The let evolve or not?

Marsch surely hasn't decided yet. If one counts Emil Forsberg as a potential center-forward--which Julian Nagelsmann certainly did--the American trainer has three more quality lead strikers on the bench in Forsberg, Brian Brobbey, and Yussuf Poulsen. André Silva could stand to benefit greatly from a quality partner like he had in Frankfurt. Furthermore, Szoboszlai and Amadou Haidara could potentially do better pushed a little further out wide.

Leipzig's gaffer also made some late-game-adjustments which make for an interesting study. We'll cover them down below as well just as soon as we get through what--from Marsch's perspective--was an evening he'd just as soon forget. He might choose to forget the 4-2-3-1 altogether after this display.

Match Flow: 1st to 9th minute

A little bit of street-fight football in the opening couple of minutes. Some nervy roughhousing eventually culminated in a tangle inside the Bayern box. After Upamecano muscled everyone off the ball, then lost it, a quick-fire cross from Szobszlai ended up hitting Müller directly in his outstretched arm. This would be the first of two controversial possible handball calls in the opening ten minutes that would end up defining the match.

Replays appeared to show Müller trying to pull his arm out of the way. The VAR officials in the Kölner Keller thus opted not to intervene. Müller got the first Bayern attack rolling in the 3rd, but he and Gnabry were unable to pull off the give-and-go. The physical see-saw continued for the next two minutes, with neither an advancing Angelino or Alphonso Davies able to break through on their respective sides.

The Saxon hosts tried a long-ball for Silva in the 5th, followed up by a more team-oriented cycle attack in the 6th. Olmo and Christopher Nkunku were nevertheless able to locate Angelino on the trail. Silva and Olmo then failed to link up properly with Nkunku one minute later. Goretzka orchestrated a quick counter in the 8th. Willi Orban was able to skillfully sweep out for a corner before Leandowski and Sané could catch up to a loose ball.

Lewandowski shot wide on the ensuing corner. Davies, Gnabry, and Sané were able to organize a dangerous press back immediately before the 9th minute struck. Angelino and Kampl appeared to do a decent job cleaning up defensively. Unbeknownst to most of us, however, the VAR officials did buzz match official Deniz Aytekin's watch to alert him of a possible handball involving Kampl.

Match Flow: 9th to 21st minute

Insofar as one should feel some empathy for the German Red Bulls, this was a borderline call at best. The RB man appeared to deliberately throw his shoulder forward in an attempt to control the ball. It hopped up just a tad quicker than the Slovene anticipated and struck his bicep. Aytekin took his time with the tough decision and Lewandowski didn't convert the penalty he finally awarded until the 11th.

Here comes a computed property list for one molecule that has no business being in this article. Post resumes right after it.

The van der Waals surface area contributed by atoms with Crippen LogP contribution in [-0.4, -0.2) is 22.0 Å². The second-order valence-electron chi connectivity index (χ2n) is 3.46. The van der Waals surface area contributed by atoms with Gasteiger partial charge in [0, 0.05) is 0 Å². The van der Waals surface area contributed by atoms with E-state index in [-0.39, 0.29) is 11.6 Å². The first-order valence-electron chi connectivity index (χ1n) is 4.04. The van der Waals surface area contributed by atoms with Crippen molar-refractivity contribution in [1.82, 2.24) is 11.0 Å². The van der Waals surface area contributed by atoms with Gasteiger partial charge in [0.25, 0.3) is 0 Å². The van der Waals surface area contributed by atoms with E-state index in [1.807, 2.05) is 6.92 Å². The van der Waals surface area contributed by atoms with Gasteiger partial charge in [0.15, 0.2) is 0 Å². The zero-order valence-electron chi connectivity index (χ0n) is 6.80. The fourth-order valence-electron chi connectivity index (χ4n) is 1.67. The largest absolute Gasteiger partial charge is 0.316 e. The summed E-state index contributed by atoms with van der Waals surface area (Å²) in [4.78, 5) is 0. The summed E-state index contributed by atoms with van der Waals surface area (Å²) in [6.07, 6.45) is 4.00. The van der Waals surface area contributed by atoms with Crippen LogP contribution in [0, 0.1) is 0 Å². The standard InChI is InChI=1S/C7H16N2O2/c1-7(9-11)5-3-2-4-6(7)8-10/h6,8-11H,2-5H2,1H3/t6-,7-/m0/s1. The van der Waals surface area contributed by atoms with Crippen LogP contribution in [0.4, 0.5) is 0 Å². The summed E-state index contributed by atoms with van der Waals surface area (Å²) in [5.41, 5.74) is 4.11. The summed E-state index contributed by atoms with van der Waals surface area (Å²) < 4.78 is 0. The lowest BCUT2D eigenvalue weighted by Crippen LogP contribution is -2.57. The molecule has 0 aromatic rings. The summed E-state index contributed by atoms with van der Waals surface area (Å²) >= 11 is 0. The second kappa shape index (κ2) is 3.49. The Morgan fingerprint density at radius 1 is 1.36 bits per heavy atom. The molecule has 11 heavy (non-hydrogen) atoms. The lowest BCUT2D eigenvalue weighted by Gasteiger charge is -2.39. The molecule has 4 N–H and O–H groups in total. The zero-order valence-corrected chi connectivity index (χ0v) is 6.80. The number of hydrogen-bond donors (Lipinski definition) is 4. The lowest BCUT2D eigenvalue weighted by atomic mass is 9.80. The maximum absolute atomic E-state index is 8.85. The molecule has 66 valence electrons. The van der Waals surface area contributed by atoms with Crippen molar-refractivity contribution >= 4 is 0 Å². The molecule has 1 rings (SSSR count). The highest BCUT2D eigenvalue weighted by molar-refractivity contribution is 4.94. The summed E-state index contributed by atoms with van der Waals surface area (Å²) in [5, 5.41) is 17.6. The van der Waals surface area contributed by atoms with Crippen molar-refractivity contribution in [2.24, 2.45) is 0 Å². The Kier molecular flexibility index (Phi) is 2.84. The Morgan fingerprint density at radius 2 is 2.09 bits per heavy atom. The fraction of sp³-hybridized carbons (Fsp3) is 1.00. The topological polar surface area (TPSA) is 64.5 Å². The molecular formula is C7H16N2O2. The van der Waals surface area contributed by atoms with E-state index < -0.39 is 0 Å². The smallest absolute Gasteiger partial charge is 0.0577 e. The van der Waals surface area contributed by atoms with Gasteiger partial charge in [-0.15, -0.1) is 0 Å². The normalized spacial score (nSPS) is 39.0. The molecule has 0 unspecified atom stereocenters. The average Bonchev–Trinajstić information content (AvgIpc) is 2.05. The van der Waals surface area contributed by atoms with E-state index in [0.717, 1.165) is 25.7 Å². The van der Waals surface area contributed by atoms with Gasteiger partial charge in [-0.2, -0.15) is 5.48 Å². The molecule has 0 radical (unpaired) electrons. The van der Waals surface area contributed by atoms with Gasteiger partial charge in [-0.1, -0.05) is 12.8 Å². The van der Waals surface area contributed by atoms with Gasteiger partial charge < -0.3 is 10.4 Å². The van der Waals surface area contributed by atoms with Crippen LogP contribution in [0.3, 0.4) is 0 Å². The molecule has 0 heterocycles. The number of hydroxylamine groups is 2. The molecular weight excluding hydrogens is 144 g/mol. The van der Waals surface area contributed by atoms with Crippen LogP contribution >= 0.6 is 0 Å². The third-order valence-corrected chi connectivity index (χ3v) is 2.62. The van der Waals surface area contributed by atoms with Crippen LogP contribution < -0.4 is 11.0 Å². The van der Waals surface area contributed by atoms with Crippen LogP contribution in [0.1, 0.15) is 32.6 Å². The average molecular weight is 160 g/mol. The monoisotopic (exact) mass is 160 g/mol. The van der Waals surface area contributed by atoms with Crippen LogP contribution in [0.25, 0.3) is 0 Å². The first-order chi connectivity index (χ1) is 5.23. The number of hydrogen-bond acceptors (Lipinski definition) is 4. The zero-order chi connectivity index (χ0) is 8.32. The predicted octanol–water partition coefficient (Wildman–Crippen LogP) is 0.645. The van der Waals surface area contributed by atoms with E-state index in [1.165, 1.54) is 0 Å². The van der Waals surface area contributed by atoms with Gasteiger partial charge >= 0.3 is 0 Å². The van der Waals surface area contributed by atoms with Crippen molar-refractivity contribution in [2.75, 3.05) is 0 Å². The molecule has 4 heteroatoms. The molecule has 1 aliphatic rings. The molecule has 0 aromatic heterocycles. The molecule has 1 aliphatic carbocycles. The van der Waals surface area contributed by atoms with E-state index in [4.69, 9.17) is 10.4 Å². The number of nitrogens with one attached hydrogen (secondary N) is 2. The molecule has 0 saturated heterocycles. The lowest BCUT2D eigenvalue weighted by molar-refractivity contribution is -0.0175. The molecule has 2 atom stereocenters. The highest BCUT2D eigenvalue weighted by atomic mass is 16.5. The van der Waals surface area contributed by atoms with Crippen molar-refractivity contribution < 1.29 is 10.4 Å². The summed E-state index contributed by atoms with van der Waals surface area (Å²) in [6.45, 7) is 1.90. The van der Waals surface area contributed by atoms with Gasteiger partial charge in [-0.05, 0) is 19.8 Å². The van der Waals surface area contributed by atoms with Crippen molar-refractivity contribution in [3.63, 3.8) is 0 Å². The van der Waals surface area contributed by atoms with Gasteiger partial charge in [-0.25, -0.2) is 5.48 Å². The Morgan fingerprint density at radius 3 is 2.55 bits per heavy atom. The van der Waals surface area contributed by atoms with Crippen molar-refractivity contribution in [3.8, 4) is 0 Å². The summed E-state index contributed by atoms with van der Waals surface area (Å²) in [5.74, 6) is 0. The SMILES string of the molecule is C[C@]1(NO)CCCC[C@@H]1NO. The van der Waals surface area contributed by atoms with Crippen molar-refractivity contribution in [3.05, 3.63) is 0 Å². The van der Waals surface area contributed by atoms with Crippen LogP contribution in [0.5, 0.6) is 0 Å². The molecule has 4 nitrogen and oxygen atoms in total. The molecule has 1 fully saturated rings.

The visiting Bavarians then piled on the pressure. Davies and Goretzka worked a ball nicely into the box in the 13th. Gnabry then found himself free for a go. Joshua Kimmich got his own effort off to cap a furious attacking spell that spanned mere seconds. Gnabry struck another one in the 14th after Sané picked off a ball in midfield. Gnabry blew past Szoboszlai for another great chance in the 16th.

Aytekin played advantage on the next FCB attack in the 16th. Gnabry and Davies danced past their markers with the greatest of ease before Orban eventually stopped with a fair tackle. All the RB could manage was another long ball for Silva in the 18th. Upamecano had plenty of time to position himself for an easy box-out-body win.

The two over-the-top telegraphs for Silva counted as the only times Leipzig got past the halfway line since the 2nd. It came as no surprise to see a 0.0 xG stat flash up on the screen. The sight of assistant coach Achim Beirlorzer whispering in Marsch's ear on the sideline gave one a bad feeling that things were about to get worse for the hosts.

Match Flow: 21st to 33rd minute

Kampl at least managed to get his team out of their own half and registered RB's first shot on goal in the 22nd. Neuer wasn't really troubled by the effort at the end of the run. Szoboszlai tried to kick start something with an unexpected bend back to Angelino in the 24th, but the Bayern back four saw the slow switch coming all the way. Nkunku had some time to dribble on the opposite flank, but was ultimately bumped off the ball by Hernandez and Pavard closing ranks.

Angelino and Nordi Mukiele tried to whip in diagonals on subsequent forward sequences. It actually proved embarrassing to see how easily Upamecano could defeat Olmo and Silva in the air. Olmo fired a frustration effort well wide in the 25th. Simakan fouled Lewandowski shortly thereafter, though it was something of a harsh decision. Kimmich's service on the subsequent 26th-minute free kick (like many of his corners on this eve) wasn't great. Sané still made the most of a collect and didn't miss by much.